- Warning: This post contains graphic details.
- A new BBC “Panorama” documentary reveals secret tapes recorded from inside the Saudi Consulate in Istanbul on the day of outspoken Saudi journalist Jamal Khashoggi’s murder.
- The audio recordings reveal grim details of what happened to Khashoggi after he entered the consulate and the conversations of the hit squad sent to kill him, as described by two UN officials who heard the tapes.
- His killers call him a “sacrificial animal” and joke about having “a coffee and cigar on hand” moments before his grim murder, the officials told the BBC.
- The UN’s official investigation, published in June, found that Khashoggi was likely drugged with sedatives and suffocated with a plastic bag.
- The full documentary releases later on Monday.
- Visit Business Insider’s homepage for more stories.
Secret tapes that document Saudi journalist Jamal Khashoggi’s murder recorded his killers calling him a “sacrificed animal” and joking about having “a coffee and cigar on hand” while butchering bodies, according to a new BBC “Panorama” documentary.
Khashoggi, an outspoken journalist who wrote for The Washington Post, died at the hands of Saudi agents inside the kingdom’s consulate in Istanbul, Turkey, on October 2, 2018.
The Saudi consulate had been bugged by Turkish authorities, and the tapes recorded the grim murder and the killers’ conversations that took place around the planned operation, the BBC reported, citing two people who heard the recordings.
‘Has the sacrificial animal arrived?’
Included in the tapes is a phone conversation which took place between Maher Abdulaziz Mutreb, the man believed to have organised the operation, and Salah Muhammed Al Tubaigy, the forensic pathologist tasked with cutting up Khashoggi’s body after the murder, according to the BBC.
The conversation took place as Khashoggi was walking toward the consulate, Baroness Helena Kennedy, a British lawyer who took part in the UN investigation into the journalist’s murder, told the BBC.
“You can hear them laughing,” Kennedy told the BBC.
Tubaigy is then heard saying, according to Kennedy: “I often play music when I’m cutting cadavers. And sometimes I have a coffee and cigar at hand.”
The two men also “speak about… when is Khashoggi to arrive, and they say: ‘Has the sacrificial animal arrived?'” Kennedy told the BBC. “That’s how they refer to him.”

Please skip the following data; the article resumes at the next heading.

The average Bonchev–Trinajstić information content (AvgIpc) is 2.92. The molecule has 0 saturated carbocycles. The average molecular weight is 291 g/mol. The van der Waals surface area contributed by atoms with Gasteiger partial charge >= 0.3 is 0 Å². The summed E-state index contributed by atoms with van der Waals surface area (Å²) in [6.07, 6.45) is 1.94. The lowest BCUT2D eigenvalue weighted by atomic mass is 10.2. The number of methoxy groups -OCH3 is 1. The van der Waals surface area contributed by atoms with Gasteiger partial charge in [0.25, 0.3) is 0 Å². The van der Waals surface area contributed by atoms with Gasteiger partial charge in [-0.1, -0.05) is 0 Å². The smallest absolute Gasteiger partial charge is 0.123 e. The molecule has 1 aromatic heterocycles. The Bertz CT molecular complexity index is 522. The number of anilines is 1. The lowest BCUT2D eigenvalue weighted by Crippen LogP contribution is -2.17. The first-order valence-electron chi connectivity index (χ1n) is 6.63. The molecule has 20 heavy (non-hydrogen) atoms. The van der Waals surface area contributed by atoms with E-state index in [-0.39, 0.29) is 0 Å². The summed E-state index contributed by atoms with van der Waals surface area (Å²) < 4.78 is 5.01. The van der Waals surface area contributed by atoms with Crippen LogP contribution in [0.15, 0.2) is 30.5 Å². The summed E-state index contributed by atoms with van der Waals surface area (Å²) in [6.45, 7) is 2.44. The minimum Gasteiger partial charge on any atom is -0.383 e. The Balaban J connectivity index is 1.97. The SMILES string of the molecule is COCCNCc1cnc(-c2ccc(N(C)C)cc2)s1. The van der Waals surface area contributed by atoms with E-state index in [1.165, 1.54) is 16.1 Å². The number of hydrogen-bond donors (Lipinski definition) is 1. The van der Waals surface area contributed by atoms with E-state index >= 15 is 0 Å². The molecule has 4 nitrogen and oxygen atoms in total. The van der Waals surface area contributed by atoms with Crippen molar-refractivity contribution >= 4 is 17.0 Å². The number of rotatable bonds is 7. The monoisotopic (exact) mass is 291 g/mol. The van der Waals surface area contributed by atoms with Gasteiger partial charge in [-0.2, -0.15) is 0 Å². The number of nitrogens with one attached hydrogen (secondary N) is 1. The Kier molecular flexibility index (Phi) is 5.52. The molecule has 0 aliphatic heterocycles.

This conversation shows that Khashoggi’s murder was premeditated, Kennedy told the BBC.
‘Moving from a man who’s a confident person … [to] knowing that something fatal is about to happen’
The tapes also recorded some of Khashoggi’s conversations after he enters the consulate, moments before his death.
His killers can be heard greeting the journalist as he arrives at the consulate, the BBC reported, with Kennedy sensing “rising terror” in the recording.
“There was a point where you can hear Khashoggi moving from being a man who’s a confident person towards a sense of fear, a sense of anxiety, rising anxiety, rising terror, and then knowing that something fatal is about to happen,” Kennedy said.
Agnès Callamard, the UN human rights office’s special rapporteur, told the BBC: “I don’t know whether he thinks he could be killed. He certainly thinks that they could try to abduct him.”
“He’s asking ‘Are you going to do that to me? Are you going to give me an injection?'” she added. “The sounds that are heard after that point indicate that he’s suffocated, probably with a plastic bag over his head.”
The official UN investigation, published in June this year, found that he was likely drugged with sedatives and suffocated with a plastic bag.
Callamard also pointed the finger at Saudi Arabia’s leadership, telling the BBC: “There is no indication under international law that this crime could be qualified under any other way but as a state killing.”
Shortly after Khashoggi’s disappearance last year Saudi Arabia’s narrative shifted several times – from claiming that Khashoggi had left the consulate, to saying that Khashoggi was accidentally killed, to saying his death was premeditated and carried out by Saudi agents.
The kingdom’s crown prince, Mohammed bin Salman, has repeatedly denied any knowledge of the murder before it took place – a claim the UN said was “inconceivable.”
The BBC “Panorama” documentary releases Monday night UK time.
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